Carmelo Anthony explains why Phil Jackson failed with Knicks


JJ Redick may have summed up Carmelo Anthony's journey in New York more appropriately and succinctly than I ever could.

"As your peer and as a fan of basketball... on the outside, I'm like, man, this is like a dream come true," Redick said on the latest episode of "The Old Man & the Three," featuring Melo as a guest and reflecting on when Anthony was first traded to the Knicks. "And it looked like it was for a while. And then it kind of turned into a nightmare."

A dream come true sounded about right. After all, Anthony was finally leaving a Nuggets team that had held on to him for quite some time despite his well-known unhappiness with the situation. He was headed to a big-market organization in his prime to join the newly acquired Amar'e Stoudemire -- who was also seemingly in his prime -- and wreak havoc in the Eastern Conference.

Anthony felt the excitement for the first few years with the team, but the situation he expected to find himself in quickly began to dissolve, especially after a loss to the Heat in the first round of the 2012 playoffs.

"The year after that, they plucked a piece away, and they plucked a piece away, and they plucked a piece away," Anthony said. "And before you know it, I'm there. And I'm just there... I'm there in New York and having to figure all of this out."

And a lot of that change occurred due to the Knicks' hire of Phil Jackson in 2014 and the subsequent dismantling and reconstruction of the team he now controlled. Certain pieces -- guys that Anthony liked having as teammates -- just didn't fit in the offense that Jackson wanted to run.

"So he started slowly picking the team apart and fitting in his pieces that he felt would work in that triangle, but also we were in a pivotal time in offense... because the triangle -- it works, but now the game is getting faster, guys are getting quicker, guys are jumping out of the gym. It's like, no, we can't slow it down when we've got a fast break. We can't play in the two-guard front when we've got Derrick Rose and Raymond Felton here. You can't do that."

The Knicks' offensive rating plummeted, from third in the league during the 2012-13 season to 29th in the league in 2014-15. Acquisitions like Joakim Noah, at least to Anthony, seemed like they were all part of an attempt to slow the offense down.

"That's where you see guys (weren't) comfortable in that situation, and I was one of them," Anthony said. "But because I wasn't comfortable, I decided to give it a chance. Let me figure this out. Let me really learn the triangle, let me study the triangle."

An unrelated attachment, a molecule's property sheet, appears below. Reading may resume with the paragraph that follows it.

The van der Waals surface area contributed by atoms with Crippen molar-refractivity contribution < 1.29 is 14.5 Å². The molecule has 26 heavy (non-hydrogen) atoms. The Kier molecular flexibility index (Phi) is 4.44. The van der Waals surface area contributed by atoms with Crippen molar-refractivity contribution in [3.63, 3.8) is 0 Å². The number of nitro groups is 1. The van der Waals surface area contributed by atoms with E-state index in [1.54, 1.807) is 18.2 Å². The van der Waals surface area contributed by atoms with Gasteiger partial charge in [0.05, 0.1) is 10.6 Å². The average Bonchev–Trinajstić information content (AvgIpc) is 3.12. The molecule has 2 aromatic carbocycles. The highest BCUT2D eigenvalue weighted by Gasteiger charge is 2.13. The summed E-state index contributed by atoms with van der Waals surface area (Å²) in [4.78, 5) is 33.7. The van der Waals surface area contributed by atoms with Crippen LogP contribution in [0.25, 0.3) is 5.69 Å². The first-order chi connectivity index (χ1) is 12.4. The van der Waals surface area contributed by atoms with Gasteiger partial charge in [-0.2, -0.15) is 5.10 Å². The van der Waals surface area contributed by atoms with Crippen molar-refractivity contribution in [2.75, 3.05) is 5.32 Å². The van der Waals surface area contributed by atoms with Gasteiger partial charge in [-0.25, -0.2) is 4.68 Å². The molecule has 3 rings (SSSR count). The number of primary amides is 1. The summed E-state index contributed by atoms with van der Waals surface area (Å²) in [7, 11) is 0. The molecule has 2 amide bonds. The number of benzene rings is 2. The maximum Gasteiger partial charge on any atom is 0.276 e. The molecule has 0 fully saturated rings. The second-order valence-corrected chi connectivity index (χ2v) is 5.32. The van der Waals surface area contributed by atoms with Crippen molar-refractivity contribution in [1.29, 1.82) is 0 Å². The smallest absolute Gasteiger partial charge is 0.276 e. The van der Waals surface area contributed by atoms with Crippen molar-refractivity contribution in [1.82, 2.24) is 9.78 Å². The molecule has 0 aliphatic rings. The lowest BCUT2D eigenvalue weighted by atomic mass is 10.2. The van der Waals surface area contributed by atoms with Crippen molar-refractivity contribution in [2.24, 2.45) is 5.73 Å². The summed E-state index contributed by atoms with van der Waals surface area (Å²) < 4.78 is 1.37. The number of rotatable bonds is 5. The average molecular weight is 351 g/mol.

It got to the point where Anthony knew the triangle offense extremely well, even discussing the strategy behind the game plan with Kobe Bryant. But it just didn't work, and for many reasons. For one, Jackson's role wasn't direct enough.

"Phil, you (weren't) the coach," Anthony said. "Because you (weren't) the coach, it wasn't going to run the way you expected it to run. If you want to coach, you come down here and coach and we would listen. We can run this triangle all day long.

"There wasn't (any) pushback. Guys (were) unhappy, guys didn't want to do it, but it wasn't like 'nah, we're not doing this.' Because, again, it works, but when you're playing that way a whole 48 minutes, teams make adjustments. You're not making (any) adjustments, you just keep playing that way."

It was easy to defend, it was predictable (as Redick said) and it continually failed to produce results. And while it didn't necessarily hinder Melo's performance -- he averaged 24 points per game on 44.1% shooting from the field and 36.5% shooting from deep -- it sunk the Knicks to new lows in the East. They went 80-166 under Jackson.

Anthony wasn't the only unhappy party, either, as Derrick Rose and Kristaps Porzingis openly expressed their dismay with the system. And a lot of that had to do with Jackson's tenure, which is unanimously remembered poorly.

"People don't understand," Anthony said. "I've been in New York for seven years, seven-and-a-half years. I've played for maybe four or five different coaches. So there was never (any) consistency. We couldn't grow, we couldn't build. I played with over 100 players, I had over 100 different teammates in seven years. Three GMs. Three presidents.

"And that's why... Phil takes most of the brunt of it. Because it all started when he came."

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